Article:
A Winnipegger is questioning why a tree that once shaded her home will take several years to replace, especially as the city ramps up separate tree-planting efforts.

Patricia Gagnon said a large ash tree on the public boulevard in front of her home was destroyed by an August 2016 storm and has been missed ever since.

"It (added) so much to the whole environment in front of us. It was a wonderful shade tree," said Gagnon.

She said a city crew promptly removed all but the stump shortly after the storm, and she first expected the tree would be replaced in about two years.

Instead, 311 officials eventually told her the tree’s replacement would come in July 2022. The city has since revised that date to sometime in 2021.

Gagnon said she felt the two-year wait was reasonable, due to the size of the city and demands on its forestry branch, but believes the extended timeline is excessive. She said 311 staff have been helpful with follow-up queries, yet she fears her request is at risk of being forgotten.

"Another (year) wait, I think, is really out of line for a new tree," she said.

Gagnon said she supports the city’s urban forestry goals, including a One Million Tree Challenge that aims to have a million new trees planted in Winnipeg by around 2040.

However, she’s urging the city to focus more on protecting and replacing existing trees as well.

"That (challenge is) a wonderful project, it’s really great, it’s very worthy. But, I’m thinking: ‘What about… our tree?’" she said.

In an emailed statement, City of Winnipeg spokeswoman Julie Horbal Dooley said the most recent 2021 date to replace the tree meets a five-year city standard for the service.

"In terms of reforestation, we are constantly attempting to improve processes and decrease wait times. However, service levels are dictated by the increasing needs in the management of our urban forest, budget allocation, and resulting resource availability," wrote Horbal Dooley.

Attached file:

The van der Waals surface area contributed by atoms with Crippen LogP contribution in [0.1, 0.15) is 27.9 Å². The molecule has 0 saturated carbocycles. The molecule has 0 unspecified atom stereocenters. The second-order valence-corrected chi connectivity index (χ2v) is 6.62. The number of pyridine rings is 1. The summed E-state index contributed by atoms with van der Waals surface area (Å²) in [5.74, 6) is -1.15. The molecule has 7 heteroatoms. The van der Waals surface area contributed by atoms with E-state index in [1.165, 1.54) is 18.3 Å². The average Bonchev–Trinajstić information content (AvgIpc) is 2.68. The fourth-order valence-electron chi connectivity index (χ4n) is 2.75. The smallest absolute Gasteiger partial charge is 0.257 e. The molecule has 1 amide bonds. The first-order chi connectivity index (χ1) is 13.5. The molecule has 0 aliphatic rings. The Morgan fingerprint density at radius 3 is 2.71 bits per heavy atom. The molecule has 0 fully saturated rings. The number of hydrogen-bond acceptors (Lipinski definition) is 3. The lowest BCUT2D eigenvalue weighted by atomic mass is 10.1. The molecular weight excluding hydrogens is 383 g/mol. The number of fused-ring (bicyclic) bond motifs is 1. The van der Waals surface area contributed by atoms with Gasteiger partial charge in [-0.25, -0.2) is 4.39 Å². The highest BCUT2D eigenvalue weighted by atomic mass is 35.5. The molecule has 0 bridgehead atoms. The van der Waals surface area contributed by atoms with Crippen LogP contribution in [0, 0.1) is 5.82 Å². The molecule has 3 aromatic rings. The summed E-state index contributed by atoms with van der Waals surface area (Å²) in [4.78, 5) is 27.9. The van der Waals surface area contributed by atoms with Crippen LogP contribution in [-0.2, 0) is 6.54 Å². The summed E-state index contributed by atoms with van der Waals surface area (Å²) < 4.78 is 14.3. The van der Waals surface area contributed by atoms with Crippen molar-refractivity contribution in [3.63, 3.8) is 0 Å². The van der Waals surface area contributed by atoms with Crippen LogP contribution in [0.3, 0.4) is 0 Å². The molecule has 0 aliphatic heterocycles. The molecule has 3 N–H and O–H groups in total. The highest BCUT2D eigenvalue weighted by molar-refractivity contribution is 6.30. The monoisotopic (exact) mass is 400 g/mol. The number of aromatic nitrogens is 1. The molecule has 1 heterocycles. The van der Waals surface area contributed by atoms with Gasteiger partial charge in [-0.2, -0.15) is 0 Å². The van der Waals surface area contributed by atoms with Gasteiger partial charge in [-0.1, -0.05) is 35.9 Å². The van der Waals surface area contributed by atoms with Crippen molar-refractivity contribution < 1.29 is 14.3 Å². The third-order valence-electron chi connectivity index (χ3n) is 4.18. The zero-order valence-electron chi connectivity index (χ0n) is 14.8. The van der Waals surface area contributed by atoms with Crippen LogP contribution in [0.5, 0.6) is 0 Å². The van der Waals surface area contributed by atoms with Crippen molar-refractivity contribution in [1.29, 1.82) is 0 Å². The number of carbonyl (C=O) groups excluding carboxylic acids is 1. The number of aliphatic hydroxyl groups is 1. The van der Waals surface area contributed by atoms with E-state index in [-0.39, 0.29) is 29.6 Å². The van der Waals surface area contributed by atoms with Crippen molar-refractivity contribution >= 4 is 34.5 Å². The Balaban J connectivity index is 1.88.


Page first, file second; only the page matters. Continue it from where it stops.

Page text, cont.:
"As a result of the winter storm event in October 2019 (that damaged and destroyed thousands of trees) and the significant increase in Dutch elm disease removals over the past five years, the tree replacement schedules have been extended to up to five years from the time a tree is removed to the time it is replaced."

City crews removed 8,588 trees from public and private property in 2019, with 5,657 due to Dutch elm disease. During the same year, the city planted 1,434 trees in parks and on boulevards.

An additional 3,700 trees have been planted through the One Million Tree Challenge so far.

Horbal Dooley noted the city won’t prioritize replacement over tree removals to speed up the addition of new trees. That’s because sick, damaged or diseased trees could pose a risk to the rest of the urban forest, as well as people and property, if they’re not promptly removed, she wrote.


Twitter: @joyanne_pursaga

Joyanne Pursaga

Joyanne Pursaga

Born and raised in Winnipeg, Joyanne loves to tell the stories of this city, especially when politics is involved. Joyanne became the city hall reporter for the Winnipeg Free Press in early 2020.

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